With the media company Wrapports owning both the Sun-Times and the Chicago Reader and now reportedly looking at a bid for the Tribune, any move they make to position their print properties for the digital age is of obvious importance to media observers. Which is why, from when we first broke the story of the Sun-Times’ food section being shuttered, we haven’t been content to run press releases verbatim, but have tried to find out their real plans. Well, their plans are on front porches all over Chicago as of this morning: the new section Taste, produced (as it acknowledges right by the logo) by the advertising department, debuted in this morning’s paper. What does it say about the future?
Well, it’s short— just eight pages, wrapped around an auto section. Much of that is ads, either for smaller grocers or liquor stores. The content too seems to be divided between those audiences. You could say that wine coverage shows they’re aiming at a more sophisticated upscale audience, but it’s hard to get more traditional homemaker than the piece on how to make tacos with your kids or about the best choices for dyeing everything in sight green for St. Patrick’s Day. In short, it’s hard to see how this is any different from the food section they had before— except that instead of being Chicago-specific, it could come from any woman’s magazine on the planet:
Having company? It can be tough to please every palate. Some are avoiding gluten, others won’t eat red meat. What to do? Try turning to that old standard, boneless chicken
And indeed the author of this syndicated piece, one Susan Nicholson, has written her generic (bad) advice for countless women’s magazines. Trading the local writers for this Stepford voice isn’t much of a trade— except, no doubt, in what it costs the paper to acquire her words. The one piece of actual local content is buried deep in the back— an article on wine turns out to actually involve talking to Jason Wagner, sommelier at The Gage, yet barely quotes anything he actually said. When we get to the author’s note, we find this:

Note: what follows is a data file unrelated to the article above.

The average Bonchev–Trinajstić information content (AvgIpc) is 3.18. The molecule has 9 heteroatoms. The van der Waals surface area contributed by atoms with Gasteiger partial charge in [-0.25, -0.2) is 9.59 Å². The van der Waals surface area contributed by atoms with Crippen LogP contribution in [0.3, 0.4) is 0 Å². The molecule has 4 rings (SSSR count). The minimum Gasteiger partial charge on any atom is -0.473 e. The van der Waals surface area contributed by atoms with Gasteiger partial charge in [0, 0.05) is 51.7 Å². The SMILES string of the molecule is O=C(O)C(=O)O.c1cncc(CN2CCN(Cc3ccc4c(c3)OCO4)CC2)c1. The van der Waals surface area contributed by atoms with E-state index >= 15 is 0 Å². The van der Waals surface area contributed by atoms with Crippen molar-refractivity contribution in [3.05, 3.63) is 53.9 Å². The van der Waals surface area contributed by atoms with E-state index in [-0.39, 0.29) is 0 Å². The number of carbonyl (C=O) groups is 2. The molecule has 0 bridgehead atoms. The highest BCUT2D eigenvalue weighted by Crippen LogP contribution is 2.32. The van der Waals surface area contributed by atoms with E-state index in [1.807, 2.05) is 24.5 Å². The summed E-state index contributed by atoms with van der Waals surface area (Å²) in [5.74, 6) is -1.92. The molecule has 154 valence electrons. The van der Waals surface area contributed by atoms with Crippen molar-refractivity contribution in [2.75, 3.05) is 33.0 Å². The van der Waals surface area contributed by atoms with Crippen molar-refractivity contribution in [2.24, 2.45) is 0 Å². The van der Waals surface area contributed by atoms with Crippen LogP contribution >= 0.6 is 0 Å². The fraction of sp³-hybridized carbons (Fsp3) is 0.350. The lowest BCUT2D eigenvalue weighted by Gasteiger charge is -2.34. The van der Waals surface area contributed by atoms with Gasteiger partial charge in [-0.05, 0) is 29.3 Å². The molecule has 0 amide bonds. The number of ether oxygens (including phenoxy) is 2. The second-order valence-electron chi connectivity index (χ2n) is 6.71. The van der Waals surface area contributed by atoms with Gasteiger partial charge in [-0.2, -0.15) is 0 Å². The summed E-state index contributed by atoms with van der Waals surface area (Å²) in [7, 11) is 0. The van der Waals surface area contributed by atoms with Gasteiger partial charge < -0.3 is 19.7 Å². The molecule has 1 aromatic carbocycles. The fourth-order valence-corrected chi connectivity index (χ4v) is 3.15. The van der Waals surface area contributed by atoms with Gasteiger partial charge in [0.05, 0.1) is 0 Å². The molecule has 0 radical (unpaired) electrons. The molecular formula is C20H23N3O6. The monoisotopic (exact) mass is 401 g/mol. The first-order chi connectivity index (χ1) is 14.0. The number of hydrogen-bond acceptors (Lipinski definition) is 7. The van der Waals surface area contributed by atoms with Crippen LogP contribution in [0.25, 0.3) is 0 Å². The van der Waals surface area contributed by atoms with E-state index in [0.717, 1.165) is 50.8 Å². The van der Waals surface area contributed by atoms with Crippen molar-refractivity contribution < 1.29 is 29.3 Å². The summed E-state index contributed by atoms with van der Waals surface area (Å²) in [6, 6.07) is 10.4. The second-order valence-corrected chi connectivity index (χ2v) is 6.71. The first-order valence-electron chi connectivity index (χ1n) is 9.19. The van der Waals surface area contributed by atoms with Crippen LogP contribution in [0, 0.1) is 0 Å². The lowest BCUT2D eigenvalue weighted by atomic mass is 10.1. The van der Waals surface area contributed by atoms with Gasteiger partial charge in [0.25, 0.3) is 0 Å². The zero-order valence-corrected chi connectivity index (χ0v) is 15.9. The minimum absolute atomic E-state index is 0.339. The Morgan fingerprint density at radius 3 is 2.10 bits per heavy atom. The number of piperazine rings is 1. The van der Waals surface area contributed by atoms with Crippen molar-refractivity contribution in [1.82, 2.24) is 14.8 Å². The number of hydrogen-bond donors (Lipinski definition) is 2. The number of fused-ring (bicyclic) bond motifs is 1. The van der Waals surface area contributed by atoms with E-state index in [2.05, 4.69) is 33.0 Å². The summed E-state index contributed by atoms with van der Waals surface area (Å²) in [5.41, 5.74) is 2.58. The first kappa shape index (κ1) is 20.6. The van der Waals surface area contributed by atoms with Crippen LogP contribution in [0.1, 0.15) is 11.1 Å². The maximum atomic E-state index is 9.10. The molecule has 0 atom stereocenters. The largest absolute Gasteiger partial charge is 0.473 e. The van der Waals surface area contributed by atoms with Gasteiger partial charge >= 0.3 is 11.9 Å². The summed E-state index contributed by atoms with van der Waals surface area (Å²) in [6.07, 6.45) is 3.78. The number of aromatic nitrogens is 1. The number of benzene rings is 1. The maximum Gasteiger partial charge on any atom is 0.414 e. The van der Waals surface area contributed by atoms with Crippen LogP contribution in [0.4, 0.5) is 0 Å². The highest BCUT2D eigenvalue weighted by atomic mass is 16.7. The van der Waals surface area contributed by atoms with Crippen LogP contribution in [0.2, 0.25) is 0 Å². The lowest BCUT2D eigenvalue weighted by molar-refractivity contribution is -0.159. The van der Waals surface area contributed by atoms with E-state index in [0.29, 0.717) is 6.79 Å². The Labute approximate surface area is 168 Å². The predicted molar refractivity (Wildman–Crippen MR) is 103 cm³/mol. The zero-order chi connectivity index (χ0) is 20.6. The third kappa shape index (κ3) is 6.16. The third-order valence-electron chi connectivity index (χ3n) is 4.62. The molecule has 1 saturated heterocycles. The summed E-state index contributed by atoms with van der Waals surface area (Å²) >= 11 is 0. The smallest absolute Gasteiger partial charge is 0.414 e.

W. Peter Hoyne has been a wine journalist for over 20 years, covering stories of national and international significance. While his professional relationships in the wine industry have allowed him to share a unique perspective of wine…
That’s a rather curious way of disclosing a relationship without actually specifying what’s being disclosed. Our best guess (though who can tell?) is that it means Mr. Hoyne is actually a PR professional writing articles for his winery/distributor clients. That sort of thing is very common in the small newspaper business, and you see these articles in the neighborhood freebie papers that dot certain parts of town, but not so much in the big papers (though Mr. Hoyne’s work has apparently been appearing in advertiser sections of the Sun-Times for a while).
Well, it’s a new world and we don’t begrudge the Sun-Times trying to figure out how to make it work financially when the Jewel and Dominick’s ads that carried the food section are gone. But as a frequent reader and linker of the old food section, we are hard-pressed to imagine the content in Taste commanding our attention for the long haul in its place. Sections like these can be sold to advertisers based on the paper’s full print circulation of hundreds of thousands, but their actual readership is a largely unknowable fraction of that. And being “advertising-friendly” only counts for so much without genuinely engaging and unique content that makes readers return week after week— and actually see the ads.